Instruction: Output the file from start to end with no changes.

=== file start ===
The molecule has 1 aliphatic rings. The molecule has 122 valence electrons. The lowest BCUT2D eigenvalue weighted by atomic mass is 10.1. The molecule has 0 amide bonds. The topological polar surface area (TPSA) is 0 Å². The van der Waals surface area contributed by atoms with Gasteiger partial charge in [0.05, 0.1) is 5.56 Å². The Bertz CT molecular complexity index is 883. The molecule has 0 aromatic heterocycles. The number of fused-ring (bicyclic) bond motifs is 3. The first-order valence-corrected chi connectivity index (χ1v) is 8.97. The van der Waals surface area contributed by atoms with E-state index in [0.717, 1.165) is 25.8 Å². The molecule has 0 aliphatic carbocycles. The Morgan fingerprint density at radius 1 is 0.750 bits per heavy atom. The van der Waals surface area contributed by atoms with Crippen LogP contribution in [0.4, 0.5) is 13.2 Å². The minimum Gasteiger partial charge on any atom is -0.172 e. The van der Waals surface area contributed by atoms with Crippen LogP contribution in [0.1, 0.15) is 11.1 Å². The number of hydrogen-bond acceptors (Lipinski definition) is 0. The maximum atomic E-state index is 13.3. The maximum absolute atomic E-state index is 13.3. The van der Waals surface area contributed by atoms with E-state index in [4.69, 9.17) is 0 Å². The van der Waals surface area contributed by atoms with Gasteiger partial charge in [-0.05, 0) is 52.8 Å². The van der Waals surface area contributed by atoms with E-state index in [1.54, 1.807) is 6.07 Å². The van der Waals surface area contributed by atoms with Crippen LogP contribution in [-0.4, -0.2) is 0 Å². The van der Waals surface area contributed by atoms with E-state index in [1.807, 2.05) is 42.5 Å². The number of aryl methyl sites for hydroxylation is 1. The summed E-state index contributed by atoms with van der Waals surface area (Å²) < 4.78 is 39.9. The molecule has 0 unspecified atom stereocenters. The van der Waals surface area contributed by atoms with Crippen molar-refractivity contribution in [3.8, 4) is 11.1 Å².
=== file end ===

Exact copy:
The molecule has 1 aliphatic rings. The molecule has 122 valence electrons. The lowest BCUT2D eigenvalue weighted by atomic mass is 10.1. The molecule has 0 amide bonds. The topological polar surface area (TPSA) is 0 Å². The van der Waals surface area contributed by atoms with Gasteiger partial charge in [0.05, 0.1) is 5.56 Å². The Bertz CT molecular complexity index is 883. The molecule has 0 aromatic heterocycles. The number of fused-ring (bicyclic) bond motifs is 3. The first-order valence-corrected chi connectivity index (χ1v) is 8.97. The van der Waals surface area contributed by atoms with E-state index in [0.717, 1.165) is 25.8 Å². The molecule has 0 aliphatic carbocycles. The Morgan fingerprint density at radius 1 is 0.750 bits per heavy atom. The van der Waals surface area contributed by atoms with Crippen LogP contribution in [0.4, 0.5) is 13.2 Å². The minimum Gasteiger partial charge on any atom is -0.172 e. The van der Waals surface area contributed by atoms with Crippen LogP contribution in [0.1, 0.15) is 11.1 Å². The number of hydrogen-bond acceptors (Lipinski definition) is 0. The maximum atomic E-state index is 13.3. The maximum absolute atomic E-state index is 13.3. The van der Waals surface area contributed by atoms with E-state index in [4.69, 9.17) is 0 Å². The van der Waals surface area contributed by atoms with Gasteiger partial charge in [-0.05, 0) is 52.8 Å². The van der Waals surface area contributed by atoms with E-state index in [1.54, 1.807) is 6.07 Å². The van der Waals surface area contributed by atoms with Crippen LogP contribution in [-0.4, -0.2) is 0 Å². The van der Waals surface area contributed by atoms with E-state index in [1.807, 2.05) is 42.5 Å². The number of aryl methyl sites for hydroxylation is 1. The summed E-state index contributed by atoms with van der Waals surface area (Å²) < 4.78 is 39.9. The molecule has 0 unspecified atom stereocenters. The van der Waals surface area contributed by atoms with Crippen molar-refractivity contribution in [3.8, 4) is 11.1 Å².